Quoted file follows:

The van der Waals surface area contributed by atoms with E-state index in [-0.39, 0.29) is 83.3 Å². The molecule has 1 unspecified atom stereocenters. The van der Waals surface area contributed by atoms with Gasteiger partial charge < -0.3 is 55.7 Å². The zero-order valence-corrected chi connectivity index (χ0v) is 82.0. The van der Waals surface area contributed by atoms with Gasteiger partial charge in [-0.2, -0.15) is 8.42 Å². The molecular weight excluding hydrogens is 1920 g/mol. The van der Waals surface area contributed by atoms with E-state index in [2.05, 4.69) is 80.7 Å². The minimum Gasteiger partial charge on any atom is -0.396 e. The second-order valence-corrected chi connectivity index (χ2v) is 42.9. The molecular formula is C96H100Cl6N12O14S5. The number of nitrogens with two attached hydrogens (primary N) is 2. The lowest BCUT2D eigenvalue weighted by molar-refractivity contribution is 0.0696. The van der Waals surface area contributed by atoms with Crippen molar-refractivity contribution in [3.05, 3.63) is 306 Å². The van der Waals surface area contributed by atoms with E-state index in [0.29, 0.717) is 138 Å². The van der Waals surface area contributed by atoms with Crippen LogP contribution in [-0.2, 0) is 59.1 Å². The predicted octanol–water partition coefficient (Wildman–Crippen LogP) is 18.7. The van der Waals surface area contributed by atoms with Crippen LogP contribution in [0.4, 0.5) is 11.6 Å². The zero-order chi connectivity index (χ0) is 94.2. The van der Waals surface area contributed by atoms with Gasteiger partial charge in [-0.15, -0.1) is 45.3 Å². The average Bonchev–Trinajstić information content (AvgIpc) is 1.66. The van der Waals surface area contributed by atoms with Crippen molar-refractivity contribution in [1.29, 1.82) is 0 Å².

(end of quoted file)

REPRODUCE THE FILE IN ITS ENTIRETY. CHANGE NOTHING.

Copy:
The van der Waals surface area contributed by atoms with E-state index in [-0.39, 0.29) is 83.3 Å². The molecule has 1 unspecified atom stereocenters. The van der Waals surface area contributed by atoms with Gasteiger partial charge < -0.3 is 55.7 Å². The zero-order valence-corrected chi connectivity index (χ0v) is 82.0. The van der Waals surface area contributed by atoms with Gasteiger partial charge in [-0.2, -0.15) is 8.42 Å². The molecular weight excluding hydrogens is 1920 g/mol. The van der Waals surface area contributed by atoms with E-state index in [2.05, 4.69) is 80.7 Å². The minimum Gasteiger partial charge on any atom is -0.396 e. The second-order valence-corrected chi connectivity index (χ2v) is 42.9. The molecular formula is C96H100Cl6N12O14S5. The number of nitrogens with two attached hydrogens (primary N) is 2. The lowest BCUT2D eigenvalue weighted by molar-refractivity contribution is 0.0696. The van der Waals surface area contributed by atoms with Crippen molar-refractivity contribution in [3.05, 3.63) is 306 Å². The van der Waals surface area contributed by atoms with E-state index in [0.29, 0.717) is 138 Å². The van der Waals surface area contributed by atoms with Crippen LogP contribution in [-0.2, 0) is 59.1 Å². The predicted octanol–water partition coefficient (Wildman–Crippen LogP) is 18.7. The van der Waals surface area contributed by atoms with Crippen LogP contribution in [0.4, 0.5) is 11.6 Å². The zero-order chi connectivity index (χ0) is 94.2. The van der Waals surface area contributed by atoms with Gasteiger partial charge in [-0.15, -0.1) is 45.3 Å². The average Bonchev–Trinajstić information content (AvgIpc) is 1.66. The van der Waals surface area contributed by atoms with Crippen molar-refractivity contribution in [1.29, 1.82) is 0 Å².